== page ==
Real Estate Law
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You can force the sale of this property without his consent. When there are co-owners of property and one or more want to sell (Group A) and one or more do not want to sell (Group B), if Group B won't either agree to sell or purchase the interests of Group A at a price agreeable to Group A, then Group A can file a suit for partition. The result of that suit will be one of the following: i) if the property can be equitably subdivided, the court will order the property divided into smaller parcels with each owner then owning 100% of their own smaller tract with full control over that tract; or ii) if the property cannot be equitably subdivided, the court will order the property sold and the proceeds divided. Since a house cannot be divided, the court will order the house sold. The reality is that in most cases, once Group B finds out the certainty of the result of a suit for partition, those in Group B typically agree to the sale without the suit to avoid the costs of the suit.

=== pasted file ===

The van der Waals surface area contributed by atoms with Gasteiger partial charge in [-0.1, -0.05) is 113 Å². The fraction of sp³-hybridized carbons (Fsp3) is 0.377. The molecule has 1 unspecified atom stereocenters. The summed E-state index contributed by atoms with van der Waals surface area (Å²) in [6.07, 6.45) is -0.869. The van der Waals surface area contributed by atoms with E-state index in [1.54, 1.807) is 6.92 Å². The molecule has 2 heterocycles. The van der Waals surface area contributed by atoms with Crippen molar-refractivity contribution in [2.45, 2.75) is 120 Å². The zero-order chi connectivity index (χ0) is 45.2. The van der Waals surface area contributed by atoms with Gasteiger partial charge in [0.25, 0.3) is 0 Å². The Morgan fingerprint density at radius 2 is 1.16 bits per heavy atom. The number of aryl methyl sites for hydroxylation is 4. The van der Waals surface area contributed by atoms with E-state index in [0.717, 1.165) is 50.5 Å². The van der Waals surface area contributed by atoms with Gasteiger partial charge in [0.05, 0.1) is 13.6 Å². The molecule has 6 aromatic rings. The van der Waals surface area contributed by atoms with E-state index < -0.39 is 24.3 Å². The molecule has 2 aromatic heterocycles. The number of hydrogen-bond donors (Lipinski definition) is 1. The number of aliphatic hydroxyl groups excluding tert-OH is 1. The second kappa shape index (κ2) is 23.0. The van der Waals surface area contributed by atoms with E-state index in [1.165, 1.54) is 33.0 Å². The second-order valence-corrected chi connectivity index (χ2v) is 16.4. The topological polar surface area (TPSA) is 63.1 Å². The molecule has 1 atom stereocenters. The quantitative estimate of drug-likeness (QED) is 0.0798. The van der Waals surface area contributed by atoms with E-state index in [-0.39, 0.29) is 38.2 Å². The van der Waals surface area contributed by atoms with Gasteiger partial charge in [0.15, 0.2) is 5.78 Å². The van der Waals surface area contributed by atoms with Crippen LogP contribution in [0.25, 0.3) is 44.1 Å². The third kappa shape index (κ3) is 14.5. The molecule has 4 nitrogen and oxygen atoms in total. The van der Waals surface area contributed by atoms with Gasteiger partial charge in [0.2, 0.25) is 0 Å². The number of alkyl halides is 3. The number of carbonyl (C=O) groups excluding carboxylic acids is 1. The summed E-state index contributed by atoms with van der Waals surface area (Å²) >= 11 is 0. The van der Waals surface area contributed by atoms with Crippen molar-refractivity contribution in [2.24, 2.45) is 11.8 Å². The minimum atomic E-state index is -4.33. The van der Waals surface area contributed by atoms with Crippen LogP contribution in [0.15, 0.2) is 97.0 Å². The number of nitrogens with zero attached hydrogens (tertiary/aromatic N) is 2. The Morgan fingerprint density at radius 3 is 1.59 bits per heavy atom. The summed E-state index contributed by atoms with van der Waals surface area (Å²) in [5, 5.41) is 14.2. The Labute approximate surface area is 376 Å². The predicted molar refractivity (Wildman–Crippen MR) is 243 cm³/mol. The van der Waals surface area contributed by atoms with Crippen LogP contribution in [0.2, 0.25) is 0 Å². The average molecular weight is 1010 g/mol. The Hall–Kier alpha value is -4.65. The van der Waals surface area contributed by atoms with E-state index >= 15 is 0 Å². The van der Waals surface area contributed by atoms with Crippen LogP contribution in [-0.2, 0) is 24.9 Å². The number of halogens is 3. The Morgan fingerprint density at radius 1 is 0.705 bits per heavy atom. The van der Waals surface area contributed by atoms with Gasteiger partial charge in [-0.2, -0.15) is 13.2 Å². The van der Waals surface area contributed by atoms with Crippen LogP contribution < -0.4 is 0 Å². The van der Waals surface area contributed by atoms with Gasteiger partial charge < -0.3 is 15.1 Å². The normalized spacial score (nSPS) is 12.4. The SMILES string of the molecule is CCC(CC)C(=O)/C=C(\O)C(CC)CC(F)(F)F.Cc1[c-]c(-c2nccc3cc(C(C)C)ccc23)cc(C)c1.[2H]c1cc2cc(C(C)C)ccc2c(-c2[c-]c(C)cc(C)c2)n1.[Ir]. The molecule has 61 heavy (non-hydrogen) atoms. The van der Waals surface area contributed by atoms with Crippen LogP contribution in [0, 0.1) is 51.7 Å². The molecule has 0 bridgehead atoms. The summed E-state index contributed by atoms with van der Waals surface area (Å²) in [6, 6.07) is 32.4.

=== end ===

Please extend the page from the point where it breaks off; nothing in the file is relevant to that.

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Thanks for following up. Yes, he can be held responsible for your damages due to his intentional bad faith. At this point, I would give him a 30 day written notice to terminate. And, then if he doesn't vacate, I would give him a 3-Day Notice to Quit and then file for an eviction order and damages due to his default. I would let him know if forced to do so, you will be seeking not only your actual damages, but also punitive damages due to his intentional bad faith.
Did this brother sign the contract agreeing to the sale?
If he never signed anything, it will be difficult to force his hand on this. But, you do have the leverage of all the other issues. So, I would let him know in no uncertain terms that if he doesn't sign the documents to allow closing, you will be pursing him for everything he owes to date, and punitive damages for his intentional bad faith in obstructing a sale.